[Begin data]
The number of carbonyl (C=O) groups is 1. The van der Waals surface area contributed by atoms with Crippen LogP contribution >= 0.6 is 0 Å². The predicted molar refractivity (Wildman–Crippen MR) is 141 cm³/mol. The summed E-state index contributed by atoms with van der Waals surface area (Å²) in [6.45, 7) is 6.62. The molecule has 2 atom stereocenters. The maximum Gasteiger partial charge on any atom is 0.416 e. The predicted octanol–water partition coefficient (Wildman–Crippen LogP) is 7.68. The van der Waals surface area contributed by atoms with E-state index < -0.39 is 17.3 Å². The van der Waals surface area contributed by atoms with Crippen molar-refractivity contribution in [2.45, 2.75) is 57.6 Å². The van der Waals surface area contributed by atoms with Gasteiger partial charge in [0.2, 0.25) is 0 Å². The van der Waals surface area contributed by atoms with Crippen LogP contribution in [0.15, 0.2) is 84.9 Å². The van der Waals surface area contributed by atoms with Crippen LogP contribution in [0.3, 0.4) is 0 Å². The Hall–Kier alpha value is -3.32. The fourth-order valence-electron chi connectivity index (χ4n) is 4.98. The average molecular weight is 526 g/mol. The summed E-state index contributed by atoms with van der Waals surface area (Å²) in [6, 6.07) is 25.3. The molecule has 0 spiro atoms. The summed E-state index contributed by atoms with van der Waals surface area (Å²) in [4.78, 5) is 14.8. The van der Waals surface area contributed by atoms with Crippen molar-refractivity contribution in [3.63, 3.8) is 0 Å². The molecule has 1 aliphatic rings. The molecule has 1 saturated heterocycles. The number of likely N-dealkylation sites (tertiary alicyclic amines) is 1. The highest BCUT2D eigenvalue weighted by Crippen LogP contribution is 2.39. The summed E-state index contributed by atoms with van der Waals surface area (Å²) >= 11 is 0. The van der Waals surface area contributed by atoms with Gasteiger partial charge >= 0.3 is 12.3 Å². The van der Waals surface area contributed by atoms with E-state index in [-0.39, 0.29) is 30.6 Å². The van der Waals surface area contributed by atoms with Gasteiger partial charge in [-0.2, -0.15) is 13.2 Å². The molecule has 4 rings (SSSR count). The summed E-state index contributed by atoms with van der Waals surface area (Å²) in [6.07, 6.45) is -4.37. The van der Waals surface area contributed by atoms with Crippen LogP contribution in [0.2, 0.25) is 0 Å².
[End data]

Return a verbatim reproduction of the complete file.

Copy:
The number of carbonyl (C=O) groups is 1. The van der Waals surface area contributed by atoms with Crippen LogP contribution >= 0.6 is 0 Å². The predicted molar refractivity (Wildman–Crippen MR) is 141 cm³/mol. The summed E-state index contributed by atoms with van der Waals surface area (Å²) in [6.45, 7) is 6.62. The molecule has 2 atom stereocenters. The maximum Gasteiger partial charge on any atom is 0.416 e. The predicted octanol–water partition coefficient (Wildman–Crippen LogP) is 7.68. The van der Waals surface area contributed by atoms with E-state index < -0.39 is 17.3 Å². The van der Waals surface area contributed by atoms with Crippen molar-refractivity contribution in [2.45, 2.75) is 57.6 Å². The van der Waals surface area contributed by atoms with Gasteiger partial charge in [0.2, 0.25) is 0 Å². The van der Waals surface area contributed by atoms with Crippen LogP contribution in [0.15, 0.2) is 84.9 Å². The van der Waals surface area contributed by atoms with Crippen LogP contribution in [0.3, 0.4) is 0 Å². The Hall–Kier alpha value is -3.32. The fourth-order valence-electron chi connectivity index (χ4n) is 4.98. The average molecular weight is 526 g/mol. The summed E-state index contributed by atoms with van der Waals surface area (Å²) in [6, 6.07) is 25.3. The molecule has 0 spiro atoms. The summed E-state index contributed by atoms with van der Waals surface area (Å²) in [4.78, 5) is 14.8. The van der Waals surface area contributed by atoms with Crippen molar-refractivity contribution in [3.63, 3.8) is 0 Å². The molecule has 1 aliphatic rings. The molecule has 1 saturated heterocycles. The number of likely N-dealkylation sites (tertiary alicyclic amines) is 1. The highest BCUT2D eigenvalue weighted by Crippen LogP contribution is 2.39. The summed E-state index contributed by atoms with van der Waals surface area (Å²) >= 11 is 0. The van der Waals surface area contributed by atoms with Gasteiger partial charge >= 0.3 is 12.3 Å². The van der Waals surface area contributed by atoms with E-state index in [-0.39, 0.29) is 30.6 Å². The van der Waals surface area contributed by atoms with Gasteiger partial charge in [-0.2, -0.15) is 13.2 Å². The molecule has 4 rings (SSSR count). The summed E-state index contributed by atoms with van der Waals surface area (Å²) in [6.07, 6.45) is -4.37. The van der Waals surface area contributed by atoms with Crippen LogP contribution in [0.2, 0.25) is 0 Å².